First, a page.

I find it strange how there are some of Terry Pratchett’s books that tend to get forgotten. Maybe people have come to blend him and the Discworld so much that his books outside that series don’t get the same recognition? Or maybe they just aren’t aware of them? But, as a whole, I believe his children’s books don’t get the recognition they deserve.
The Johnny Maxwell books are examples of these. Only You Can Save Mankind (1992), Johnny and the Dead (1993) and Johnny and the Bomb (1996) tell three separate stories about Johnny Maxwell, a boy who seems to have a ability to see through the world into something more; whether it be entering a computer game while he sleeps to save the aliens from the players, speaking with the ghosts of the dead to save their graveyard from destruction, or travelling back in time to the Second World War.
I’ve always felt that Pratchett had a real knack for children’s books. He was able to take the ideas and themes found in all his work and streamline them for a younger audience. Rereading them now I find it a little odd and oversimplified, which is maybe why they are overlooked, but as a child I remember them being incredibly real. They felt like adult books to me. I was already reading the Discworld novels at this point, but I know now that a lot of the details went over my head.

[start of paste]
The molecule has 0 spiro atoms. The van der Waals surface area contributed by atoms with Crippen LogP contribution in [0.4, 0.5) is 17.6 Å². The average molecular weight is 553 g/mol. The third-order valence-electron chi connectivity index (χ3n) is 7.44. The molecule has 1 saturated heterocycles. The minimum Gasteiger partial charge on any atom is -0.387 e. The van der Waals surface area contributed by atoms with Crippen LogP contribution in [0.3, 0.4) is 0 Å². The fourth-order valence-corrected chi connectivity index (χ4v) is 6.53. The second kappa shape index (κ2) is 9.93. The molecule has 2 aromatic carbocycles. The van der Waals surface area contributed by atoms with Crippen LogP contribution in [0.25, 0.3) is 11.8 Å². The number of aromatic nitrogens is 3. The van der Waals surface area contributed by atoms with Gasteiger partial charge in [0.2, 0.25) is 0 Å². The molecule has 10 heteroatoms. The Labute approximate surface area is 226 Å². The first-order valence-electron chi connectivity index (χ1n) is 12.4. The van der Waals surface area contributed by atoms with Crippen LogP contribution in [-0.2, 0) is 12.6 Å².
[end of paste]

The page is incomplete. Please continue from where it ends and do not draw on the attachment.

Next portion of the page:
I prefer the Bromeliad Trilogy (Truckers, Diggers, and Wings) (a separate series, but there are enough connections to assume these two series are in the same universe) but I’ll always have a soft spot for the Johnny Maxwell books. If you’re a fan of Pratchett but not given these ones a go, I highly recommend it.
For the record, Johnny and the Bomb is my favourite.
One final point: having been introduced to these book through the audio book versions I cannot read them without hearing the words in Tony Robinson’s voice. I don’t get that with the Discworld books. There’s just something about these three that sticks in his voice. Weird how that happens.
When fourteen year old Marjorie Barrett begins to display the signs of acute schizophrenia, her family’s life begins to fall apart. The doctors are unable to stop her illness spreading, and when her father loses his job the family is soon running out of money, patience, and hope. Soon they reach out to the Catholic Church for help, and agree to participate in a reality television show in order to fix their worries.